Caution with the use of fentanyl patches
Fentanyl patches are used to administer the pain killer fentanyl through the skin. But a patch can come off and accidently stick to another person, administering a dose of the fentanyl to them instead.
Fentanyl is a potent pain killer and the dose administered could be lethal. Too much fentanyl can also cause breathing difficulties, marked drowsiness, confusion, dizziness or impaired speech.
Children are particularly at risk, and a patch attached to a child could be life-threatening.
If a patch does attach to the wrong person – for example a family member sharing the same bed – remove the patch immediately and contact your doctor, take the person to an A&E centre, or to the hospital emergency department. Do this even if there are no signs of discomfort or drowsiness.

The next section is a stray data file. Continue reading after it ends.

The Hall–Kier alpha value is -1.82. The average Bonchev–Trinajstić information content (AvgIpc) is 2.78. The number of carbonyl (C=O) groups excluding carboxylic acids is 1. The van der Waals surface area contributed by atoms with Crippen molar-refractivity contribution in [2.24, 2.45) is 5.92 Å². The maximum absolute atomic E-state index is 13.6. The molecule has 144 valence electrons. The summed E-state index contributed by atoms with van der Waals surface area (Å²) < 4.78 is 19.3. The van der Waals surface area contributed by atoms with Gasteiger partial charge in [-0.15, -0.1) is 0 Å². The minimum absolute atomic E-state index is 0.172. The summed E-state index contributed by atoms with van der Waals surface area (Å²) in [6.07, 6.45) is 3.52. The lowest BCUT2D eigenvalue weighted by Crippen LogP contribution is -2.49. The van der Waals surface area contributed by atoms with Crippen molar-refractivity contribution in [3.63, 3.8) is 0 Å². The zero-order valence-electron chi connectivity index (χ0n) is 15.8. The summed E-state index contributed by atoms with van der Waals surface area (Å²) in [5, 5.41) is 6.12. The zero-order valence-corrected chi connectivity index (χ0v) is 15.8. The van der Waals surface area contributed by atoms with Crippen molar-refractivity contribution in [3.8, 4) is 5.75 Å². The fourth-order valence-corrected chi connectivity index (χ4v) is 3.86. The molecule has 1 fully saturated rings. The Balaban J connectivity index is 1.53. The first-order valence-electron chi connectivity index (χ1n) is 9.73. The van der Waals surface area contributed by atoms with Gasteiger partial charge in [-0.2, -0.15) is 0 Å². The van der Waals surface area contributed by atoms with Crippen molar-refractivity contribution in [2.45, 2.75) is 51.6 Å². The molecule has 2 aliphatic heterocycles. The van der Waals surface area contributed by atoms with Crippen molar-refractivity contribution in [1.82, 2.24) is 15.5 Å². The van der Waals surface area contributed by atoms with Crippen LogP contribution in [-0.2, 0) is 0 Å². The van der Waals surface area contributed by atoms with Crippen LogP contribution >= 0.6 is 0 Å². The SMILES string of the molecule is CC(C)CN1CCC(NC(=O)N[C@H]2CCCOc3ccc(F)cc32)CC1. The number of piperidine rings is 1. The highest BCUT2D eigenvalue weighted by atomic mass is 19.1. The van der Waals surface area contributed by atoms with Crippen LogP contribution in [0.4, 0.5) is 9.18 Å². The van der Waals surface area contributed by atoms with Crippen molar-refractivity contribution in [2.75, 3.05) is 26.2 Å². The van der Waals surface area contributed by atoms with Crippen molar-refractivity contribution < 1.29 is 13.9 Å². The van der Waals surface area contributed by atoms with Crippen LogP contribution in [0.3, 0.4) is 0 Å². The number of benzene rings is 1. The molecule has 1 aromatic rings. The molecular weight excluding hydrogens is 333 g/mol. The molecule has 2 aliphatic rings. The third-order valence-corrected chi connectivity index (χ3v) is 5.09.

The risks associated with fentanyl patches have been reiterated by the UK’s drugs safety watchdog the Medicines and Healthcare Products Regulatory Agency (MHRA). This comes after a UK coroner’s recent call for a national warning to alert health care professionals about the risks associated with using fentanyl patches, following the death of a 15-month-old girl in June 2016. The girl died from fentanyl toxicity after a patch worn by her mother became attached to the child’s skin.
Used patches still contain high concentrations of fentanyl, so disposing of them safely is also very important. After a patch is removed from the skin, fold it in half with the sticky sides together and make sure to dispose of it out of the reach of children.
In April 2012, a two-year-old boy died after accidentally putting a used fentanyl patch in his mouth. He picked up the patch from the floor of his grandmother’s nursing home when the family were visiting her. Two days after the visit he was found unconscious, in respiratory arrest, was unable to be resuscitated and died.
It is important that all medicines are disposed of safely, and away from children.
For further advice on the safe use of fentanyl patches see: